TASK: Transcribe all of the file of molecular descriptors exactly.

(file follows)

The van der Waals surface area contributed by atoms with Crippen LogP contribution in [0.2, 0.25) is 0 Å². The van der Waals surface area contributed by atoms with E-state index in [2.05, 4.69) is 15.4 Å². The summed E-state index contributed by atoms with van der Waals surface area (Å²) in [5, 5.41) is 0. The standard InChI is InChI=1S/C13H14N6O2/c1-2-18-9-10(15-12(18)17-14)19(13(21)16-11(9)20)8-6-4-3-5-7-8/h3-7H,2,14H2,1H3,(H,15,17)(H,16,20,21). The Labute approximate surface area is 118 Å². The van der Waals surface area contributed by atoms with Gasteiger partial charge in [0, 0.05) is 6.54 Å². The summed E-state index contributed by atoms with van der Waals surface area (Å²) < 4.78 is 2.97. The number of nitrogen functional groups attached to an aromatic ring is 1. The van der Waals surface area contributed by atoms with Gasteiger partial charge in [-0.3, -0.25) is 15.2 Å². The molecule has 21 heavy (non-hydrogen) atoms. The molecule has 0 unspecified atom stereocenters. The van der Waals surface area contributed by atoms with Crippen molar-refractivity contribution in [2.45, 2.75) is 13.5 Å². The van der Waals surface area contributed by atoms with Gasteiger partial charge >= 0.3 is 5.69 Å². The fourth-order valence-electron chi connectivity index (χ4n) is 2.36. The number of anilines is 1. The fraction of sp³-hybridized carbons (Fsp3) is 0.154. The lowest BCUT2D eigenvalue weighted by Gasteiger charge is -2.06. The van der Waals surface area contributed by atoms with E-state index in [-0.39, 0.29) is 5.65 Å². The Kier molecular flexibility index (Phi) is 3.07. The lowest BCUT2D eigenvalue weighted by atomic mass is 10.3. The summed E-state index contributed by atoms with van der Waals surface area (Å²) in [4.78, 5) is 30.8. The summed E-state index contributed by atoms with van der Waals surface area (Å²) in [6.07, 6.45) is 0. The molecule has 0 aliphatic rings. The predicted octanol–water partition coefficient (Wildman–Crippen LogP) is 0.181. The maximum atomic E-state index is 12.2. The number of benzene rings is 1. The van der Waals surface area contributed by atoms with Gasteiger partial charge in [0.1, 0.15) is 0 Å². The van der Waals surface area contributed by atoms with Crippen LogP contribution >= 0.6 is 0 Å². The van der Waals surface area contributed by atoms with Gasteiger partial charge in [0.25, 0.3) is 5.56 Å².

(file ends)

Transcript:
The van der Waals surface area contributed by atoms with Crippen LogP contribution in [0.2, 0.25) is 0 Å². The van der Waals surface area contributed by atoms with E-state index in [2.05, 4.69) is 15.4 Å². The summed E-state index contributed by atoms with van der Waals surface area (Å²) in [5, 5.41) is 0. The standard InChI is InChI=1S/C13H14N6O2/c1-2-18-9-10(15-12(18)17-14)19(13(21)16-11(9)20)8-6-4-3-5-7-8/h3-7H,2,14H2,1H3,(H,15,17)(H,16,20,21). The Labute approximate surface area is 118 Å². The van der Waals surface area contributed by atoms with Gasteiger partial charge in [0, 0.05) is 6.54 Å². The summed E-state index contributed by atoms with van der Waals surface area (Å²) < 4.78 is 2.97. The number of nitrogen functional groups attached to an aromatic ring is 1. The van der Waals surface area contributed by atoms with Gasteiger partial charge in [-0.3, -0.25) is 15.2 Å². The molecule has 21 heavy (non-hydrogen) atoms. The molecule has 0 unspecified atom stereocenters. The van der Waals surface area contributed by atoms with Crippen molar-refractivity contribution in [2.45, 2.75) is 13.5 Å². The van der Waals surface area contributed by atoms with Gasteiger partial charge >= 0.3 is 5.69 Å². The fourth-order valence-electron chi connectivity index (χ4n) is 2.36. The number of anilines is 1. The fraction of sp³-hybridized carbons (Fsp3) is 0.154. The lowest BCUT2D eigenvalue weighted by Gasteiger charge is -2.06. The van der Waals surface area contributed by atoms with E-state index in [-0.39, 0.29) is 5.65 Å². The Kier molecular flexibility index (Phi) is 3.07. The lowest BCUT2D eigenvalue weighted by atomic mass is 10.3. The summed E-state index contributed by atoms with van der Waals surface area (Å²) in [4.78, 5) is 30.8. The summed E-state index contributed by atoms with van der Waals surface area (Å²) in [6.07, 6.45) is 0. The molecule has 0 aliphatic rings. The predicted octanol–water partition coefficient (Wildman–Crippen LogP) is 0.181. The maximum atomic E-state index is 12.2. The number of benzene rings is 1. The van der Waals surface area contributed by atoms with Gasteiger partial charge in [0.1, 0.15) is 0 Å². The van der Waals surface area contributed by atoms with Crippen LogP contribution >= 0.6 is 0 Å². The van der Waals surface area contributed by atoms with Gasteiger partial charge in [0.25, 0.3) is 5.56 Å².